7:55am – Another teacher comes outside and I ask him if he’s sure he has parking duty this week because I had written down that I did. He goes back inside and comes out with the duty schedule and it turns out there was a typo and I’m actually next week. I head back inside a little frustrated but also relieved because it was really cold.

7:57am – Hang my coat on my chair, high-five the students 2 already in my room and head out to stand at my door.

8:00am – 5 minute bell rings and students start dispersing to their classes, I high-five everyone at the door and greet them

8:05am – 1A block begins. This is my small Algebra II class – 12 students and one is absent. We do a warm up (101 Questions), students present homework problems, go over notes on Solving Quadratic Equations by Square Roots and Factoring, practice with groups, class ends at 9:26am

9:29am – After high-fiving students coming in during the passing period, my 2A block is College Algebra – 11 students and all present! We do a warm up (101 Questions), students present homework problems, go over notes on the Fundamental Theorem of Algebra, practice with groups, class ends at 10:50am

10:53am – After high-fiving students coming in during the passing period, 3rd block is SRT (Student Resource Time) – 13 freshmen. After school announcements and pledge, I remind them that they will need a book for DEAR (Drop Everything And Read) Day tomorrow and they have the rest of the time to work and see teachers. I check in with each student that they will have something to read that is not on their Chromebook. One student comes in to talk to me about a homework problem she can’t figure out. Class ends at 11:23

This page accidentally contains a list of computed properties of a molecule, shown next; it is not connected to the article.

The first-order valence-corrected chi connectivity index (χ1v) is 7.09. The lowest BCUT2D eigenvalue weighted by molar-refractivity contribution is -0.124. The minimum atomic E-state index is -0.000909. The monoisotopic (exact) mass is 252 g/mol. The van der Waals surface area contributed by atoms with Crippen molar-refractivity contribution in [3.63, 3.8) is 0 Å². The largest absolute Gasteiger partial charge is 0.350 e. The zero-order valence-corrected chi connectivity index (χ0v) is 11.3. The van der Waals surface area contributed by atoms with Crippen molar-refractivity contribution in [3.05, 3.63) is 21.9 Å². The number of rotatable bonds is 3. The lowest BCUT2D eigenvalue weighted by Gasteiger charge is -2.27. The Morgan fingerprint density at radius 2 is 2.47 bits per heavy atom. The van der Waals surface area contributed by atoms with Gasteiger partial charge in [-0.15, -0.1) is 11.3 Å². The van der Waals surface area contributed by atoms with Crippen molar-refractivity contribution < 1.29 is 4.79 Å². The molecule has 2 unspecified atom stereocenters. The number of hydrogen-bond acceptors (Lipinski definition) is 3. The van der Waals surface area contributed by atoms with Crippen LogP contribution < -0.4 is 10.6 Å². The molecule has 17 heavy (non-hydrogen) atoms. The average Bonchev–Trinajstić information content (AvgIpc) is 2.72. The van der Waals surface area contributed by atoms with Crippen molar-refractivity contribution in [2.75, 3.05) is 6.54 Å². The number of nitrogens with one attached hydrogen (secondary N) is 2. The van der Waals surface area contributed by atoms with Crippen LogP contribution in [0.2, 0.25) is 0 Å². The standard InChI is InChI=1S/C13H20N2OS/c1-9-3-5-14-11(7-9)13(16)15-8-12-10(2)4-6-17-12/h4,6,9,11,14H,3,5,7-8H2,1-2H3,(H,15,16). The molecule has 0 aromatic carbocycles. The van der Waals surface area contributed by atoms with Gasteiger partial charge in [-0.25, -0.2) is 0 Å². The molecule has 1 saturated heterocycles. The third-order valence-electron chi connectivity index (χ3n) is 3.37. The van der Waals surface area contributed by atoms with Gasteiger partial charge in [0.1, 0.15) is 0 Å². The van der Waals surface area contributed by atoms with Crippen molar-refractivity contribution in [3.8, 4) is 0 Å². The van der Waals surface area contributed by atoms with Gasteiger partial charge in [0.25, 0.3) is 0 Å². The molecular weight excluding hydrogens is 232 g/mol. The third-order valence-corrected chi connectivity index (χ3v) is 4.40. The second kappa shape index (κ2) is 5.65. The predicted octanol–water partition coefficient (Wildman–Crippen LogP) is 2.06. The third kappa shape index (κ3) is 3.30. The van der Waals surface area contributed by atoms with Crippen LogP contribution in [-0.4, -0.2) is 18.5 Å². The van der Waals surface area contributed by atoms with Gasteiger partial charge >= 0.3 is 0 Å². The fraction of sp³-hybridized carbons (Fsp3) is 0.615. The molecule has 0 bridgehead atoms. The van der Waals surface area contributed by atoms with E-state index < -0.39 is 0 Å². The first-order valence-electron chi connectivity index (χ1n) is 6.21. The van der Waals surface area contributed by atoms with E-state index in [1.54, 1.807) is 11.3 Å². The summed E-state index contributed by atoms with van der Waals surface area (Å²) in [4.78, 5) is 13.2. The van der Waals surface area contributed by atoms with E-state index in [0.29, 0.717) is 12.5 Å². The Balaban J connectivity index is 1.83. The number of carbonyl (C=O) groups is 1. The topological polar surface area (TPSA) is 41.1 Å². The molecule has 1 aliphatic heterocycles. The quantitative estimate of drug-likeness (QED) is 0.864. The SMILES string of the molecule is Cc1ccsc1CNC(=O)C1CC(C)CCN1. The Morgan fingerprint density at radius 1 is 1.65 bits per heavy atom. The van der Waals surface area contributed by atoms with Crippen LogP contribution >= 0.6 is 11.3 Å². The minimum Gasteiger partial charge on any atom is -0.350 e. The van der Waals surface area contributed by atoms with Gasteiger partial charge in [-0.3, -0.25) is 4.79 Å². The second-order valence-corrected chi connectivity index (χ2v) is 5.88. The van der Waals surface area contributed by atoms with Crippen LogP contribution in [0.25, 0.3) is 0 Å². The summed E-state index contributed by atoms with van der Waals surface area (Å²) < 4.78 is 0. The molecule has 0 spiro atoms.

11:26am – My 4A is planning block. I eat lunch during B lunch, so for the first half hour I clean up my desk, copy the notes I did in 1A for my absent student, check over what a student wrote for my absent slip and attach my copy of the notes to it, update the gradebook with who presented HW problems (each class has the requirement to present 4 HW problems each semester), check email